Best of the Week
Most Popular
1. US Housing Market House Prices Bull Market Trend Current State - Nadeem_Walayat
2.Gold and Silver End of Week Technical, CoT and Fundamental Status - Gary_Tanashian
3.Stock Market Dow Trend Forecast - April Update - Nadeem_Walayat
4.When Will the Stock Market’s Rally Stop? - Troy_Bombardia
5.Russia and China Intend to Drain the West of Its Gold - MoneyMetals
6.BAIDU (BIDU) - Top 10 Artificial Intelligence Stocks Investing To Profit from AI Mega-trend - Nadeem_Walayat
7.Stop Feeding the Chinese Empire - ‘Belt and Road’ Trojan Horse - Richard_Mills
8.Stock Market US China Trade War Panic! Trend Forecast May 2019 Update - Nadeem_Walayat
9.US China Trade Impasse Threatens US Lithium, Rare Earth Imports - Richard_Mills
10.How to Invest in AI Stocks to Profit from the Machine Intelligence Mega-trend - Nadeem_Walayat
Last 7 days
Silver Long-Term Trend Analysis - 18th June 19
IBM - Watson Deep Learning - AI Stocks Investing - Video - 18th June 19
Investors are Confident, Bullish and Buying Stocks, but… - 18th June 19
Gold and Silver Reversals – Impossible Not to Notice - 18th June 19
S&P 500 Stuck at 2,900, Still No Clear Direction - 17th June 19
Is Boris set to be the next Conservation leader? - 17th June 19
Clock’s Ticking on Your Chance to Profit from the Yield Curve Inversion - 17th June 19
Stock Market Rally Faltering? - 17th June 19
Johnson Vs Gove Tory Leadership Contest Grudge Match Betfair Betting - 17th June 19
Nasdaq Stock Index Prediction System Is Telling Us A Very Different Story - 17th June 19
King Dollar Rides Higher Creating Pressures On Foreign Economies - 17th June 19
Land Rover Discovery Sport Tailgate Not Working Problems Fix (70) - 17th June 19
Stock Market Outlook: is the S&P today just like 2007 or 2016? - 17th June 19
US China War - Thucydides Trap and gold - 16th June 19
Gold Stocks Bull Upleg Mounting - 16th June 19
Gold Price Seasonal Trend Analysis - Video - 16th June 19
Fethiye Market Fruit, Veg, Spices and Turkish Delight Tourist Shopping - 16th June 19
US Dollar Gold Trend Analysis - 15th June 19
Gold Stocks “Launch” is in Line With Fundamentals - 15th June 19
The Rise of Silver and Major Economic Decline - 15th June 19
Fire Insurance Claims: What Are the Things a Fire Claim Adjuster Does? - 15th June 19
How To Find A Trustworthy Casino? - 15th June 19
Boris Johnson Vs Michael Gove Tory Leadership Grudge Match - Video - 14th June 19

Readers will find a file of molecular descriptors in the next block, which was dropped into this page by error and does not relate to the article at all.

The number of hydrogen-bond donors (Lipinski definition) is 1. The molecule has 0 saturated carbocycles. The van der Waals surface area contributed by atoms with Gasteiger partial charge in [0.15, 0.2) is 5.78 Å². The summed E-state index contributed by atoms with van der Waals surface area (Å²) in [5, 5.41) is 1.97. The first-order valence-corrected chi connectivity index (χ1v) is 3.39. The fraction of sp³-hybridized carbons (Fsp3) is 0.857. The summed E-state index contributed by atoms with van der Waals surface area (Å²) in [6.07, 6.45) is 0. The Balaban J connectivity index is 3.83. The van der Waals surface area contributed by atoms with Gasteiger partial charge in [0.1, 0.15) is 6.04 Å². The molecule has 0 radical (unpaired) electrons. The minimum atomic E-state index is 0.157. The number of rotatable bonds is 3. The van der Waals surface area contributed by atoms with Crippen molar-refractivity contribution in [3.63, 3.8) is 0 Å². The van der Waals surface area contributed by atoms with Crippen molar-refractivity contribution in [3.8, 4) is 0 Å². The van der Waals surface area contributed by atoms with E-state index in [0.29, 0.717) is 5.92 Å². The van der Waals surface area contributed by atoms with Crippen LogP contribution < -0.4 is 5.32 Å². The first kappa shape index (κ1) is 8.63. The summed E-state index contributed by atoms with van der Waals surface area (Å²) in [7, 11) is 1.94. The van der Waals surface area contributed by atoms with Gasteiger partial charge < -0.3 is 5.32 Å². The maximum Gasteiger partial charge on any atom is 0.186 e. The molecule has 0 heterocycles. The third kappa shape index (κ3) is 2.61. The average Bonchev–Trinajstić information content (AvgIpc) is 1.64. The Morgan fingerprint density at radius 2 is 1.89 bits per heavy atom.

Gold and Silver, Precious Metals: T-Minus 3 Seconds To Liftoff! - 14th June 19
Silver Investing Trend Analysis - Video - 14th June 19
The American Dream Is Alive and Well - in China - 14th June 19
Keeping the Online Gaming Industry in Line - 14th June 19
How Acquisitions Affect Global Stocks - 14th June 19
Please Don’t Buy the Dip in Nvidia or Other Chip Stocks - 14th June 19
A Big Thing in Investor Education is Explainer Videos - 14th June 19
IRAN - The Next American War - 13th June 19
Boris Johnson Vs Michael Gove Tory Leadership Grudge Match Contest - 13th June 19
Top Best VPN Services You Can Choose For Your iPhone - 13th June 19
Tory Leadership Contest Betting Markets Forecast - Betfair - 13th June 19
US Stock Market Setting Up A Pennant Formation - 13th June 19
Which Stocks Will Lead The Cannabis Rebound? - 13th June 19
The Privatization of US Indo-Pacific Vision - Project 2049, Armitage, Budget Ploys and Taiwan Nexus - 12th June 19
Gold Price Breaks to the Upside - 12th June 19
Top Publicly Traded Casino Company Stocks for 2019 - 12th June 19
Silver Investing Trend Analysis - 12th June 19
Why Blue-Chip Dividend Stocks Aren’t as Safe as You Think - 12th June 19
Technical Analysis Shows Aug/Sept Stock Market Top Pattern Should Form - 12th June 19
FTSE 100: A Top European Index - 12th June 19
Gold Surprise! - 11th June 19
How Forex Indicators are Getting Even More Attention in the Market? - 11th June 19
Stock Market Storm Clouds on the Horizon - 11th June 19
Is Your Financial Security Based On A Double Aberration? - 11th June 19
What If Stocks Are Wrong About Interest Rate Cuts? - 11th June 19
US House Prices Yield Curve, Debt, QE4EVER! - 11th June 19
Natural Gas Moves Into Basing Zone - 11th June 19
U.S. Dollar Stall is Good for Commodities - 11th June 19
Fed Running Out of Time and Conventional Weapons - 11th June 19
Trade Wars Propelling Stock Markets to New Highs - 11th June 19
Best Travel Bags for Summer Holidays 2019, Back Sling packs, water proof, money belt, tactical - 11th June 19
Betting on Next British Prime Minister Tory Leadership Betfair Markets Forecast - 10th June 19
How Can Stock Market Go Up When We’re Headed Towards a Recession? - 10th June 19